Buttons to adjust the seat
Tray table stored
The cabin is configured in 3 rows of 2-3-2 in premium economy, 6 rows of 1-1-1 in BP
and 3-3-3 in Y.
At about 0900, one of the captains (there were 4) came on the PA to welcome us on board and provide some details of the flight. 10mins later, we push back and start up. From where I was the seated, the engine start was really loud, arguably louder than a 77W even. It was much louder than I remember on JQ
’s 788s, so maybe the RR
Trents are louder than the GEnx on start up? As we began to taxi, the safety video was played. I have heard a lot about NZ
’s creative safety videos, but have never actually seen one, so this was an interesting experience for me. The video played was one featuring Bear Grylls, definitely more entertaining than a standard safety video.
Passing ZK-OKP while taxiing
We make our way to 23L and hold for awhile before entering the runway. A pause, then the engines are ever so gradually spooled up. Like most other Trents, the engines are relatively quieter but sound whinier with the usual buzzsaw note. The aircraft powered down the runway and just before 0925, the first commercial NZ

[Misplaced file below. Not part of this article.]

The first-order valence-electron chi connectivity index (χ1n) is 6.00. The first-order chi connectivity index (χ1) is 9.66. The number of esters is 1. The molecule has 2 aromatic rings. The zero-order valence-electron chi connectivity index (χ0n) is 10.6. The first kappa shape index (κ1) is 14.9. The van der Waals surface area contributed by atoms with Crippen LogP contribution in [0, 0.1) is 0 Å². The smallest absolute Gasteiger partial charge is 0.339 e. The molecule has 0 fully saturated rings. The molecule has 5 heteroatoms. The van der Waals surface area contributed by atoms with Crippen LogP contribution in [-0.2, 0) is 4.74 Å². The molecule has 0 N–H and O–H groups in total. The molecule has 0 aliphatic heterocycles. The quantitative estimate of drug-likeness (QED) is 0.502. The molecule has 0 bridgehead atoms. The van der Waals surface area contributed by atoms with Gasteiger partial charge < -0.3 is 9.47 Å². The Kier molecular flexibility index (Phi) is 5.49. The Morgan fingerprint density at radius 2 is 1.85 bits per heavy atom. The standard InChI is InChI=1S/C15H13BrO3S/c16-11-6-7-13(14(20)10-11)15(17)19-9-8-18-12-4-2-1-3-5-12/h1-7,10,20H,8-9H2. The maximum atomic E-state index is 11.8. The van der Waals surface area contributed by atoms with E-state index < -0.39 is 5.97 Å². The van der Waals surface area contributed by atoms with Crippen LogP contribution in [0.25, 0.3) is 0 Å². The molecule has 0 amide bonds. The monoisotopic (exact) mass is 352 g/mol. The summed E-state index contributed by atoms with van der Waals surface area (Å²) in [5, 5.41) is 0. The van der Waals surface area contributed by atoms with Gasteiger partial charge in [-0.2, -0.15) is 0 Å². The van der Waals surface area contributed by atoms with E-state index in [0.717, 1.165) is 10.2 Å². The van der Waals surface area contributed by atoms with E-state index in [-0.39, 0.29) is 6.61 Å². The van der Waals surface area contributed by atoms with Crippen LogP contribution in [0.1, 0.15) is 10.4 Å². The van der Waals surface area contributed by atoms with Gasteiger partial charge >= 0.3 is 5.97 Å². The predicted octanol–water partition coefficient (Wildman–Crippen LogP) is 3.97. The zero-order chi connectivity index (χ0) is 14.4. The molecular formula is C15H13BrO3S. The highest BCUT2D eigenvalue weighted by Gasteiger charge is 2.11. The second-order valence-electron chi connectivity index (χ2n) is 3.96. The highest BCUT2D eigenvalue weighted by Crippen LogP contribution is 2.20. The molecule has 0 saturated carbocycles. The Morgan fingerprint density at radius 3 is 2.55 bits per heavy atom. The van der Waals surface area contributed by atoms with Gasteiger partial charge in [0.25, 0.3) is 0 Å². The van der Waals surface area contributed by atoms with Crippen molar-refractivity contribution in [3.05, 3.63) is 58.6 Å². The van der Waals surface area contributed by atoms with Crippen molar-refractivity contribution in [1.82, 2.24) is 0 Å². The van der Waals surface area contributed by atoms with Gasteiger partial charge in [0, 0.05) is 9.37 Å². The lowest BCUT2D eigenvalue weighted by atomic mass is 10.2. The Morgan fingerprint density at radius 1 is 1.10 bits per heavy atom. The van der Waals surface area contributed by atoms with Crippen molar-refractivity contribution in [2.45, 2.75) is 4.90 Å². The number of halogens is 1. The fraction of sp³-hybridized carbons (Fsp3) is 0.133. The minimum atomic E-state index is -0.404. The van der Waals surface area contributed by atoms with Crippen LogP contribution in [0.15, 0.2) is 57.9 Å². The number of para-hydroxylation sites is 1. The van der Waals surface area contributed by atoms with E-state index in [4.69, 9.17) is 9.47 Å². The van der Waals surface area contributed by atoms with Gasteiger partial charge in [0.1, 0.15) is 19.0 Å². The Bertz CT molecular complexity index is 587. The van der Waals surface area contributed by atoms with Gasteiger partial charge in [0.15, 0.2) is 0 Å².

B787 flight becomes airborne!
Shortly after, one of the crew announces that we have all become part of Air New Zealand’s history by being on the airline’s first commercial 787-9 flight, to which the passengers respond with loud applause. Following that, the standard Australian pre-arrival announcement about health and quarantine is made.
Once the seatbelt sign was turned off, I started to explore the aircraft. First stop of course, was the lavatory. The PE
cabin has only one dedicated lavatory, which at times caused a queue to form. Part of the problem on this flight was because everything aft of business was sold as economy, thus passengers in the main Y cabin were using this toilet as well. Presumably on a longer sector with proper PE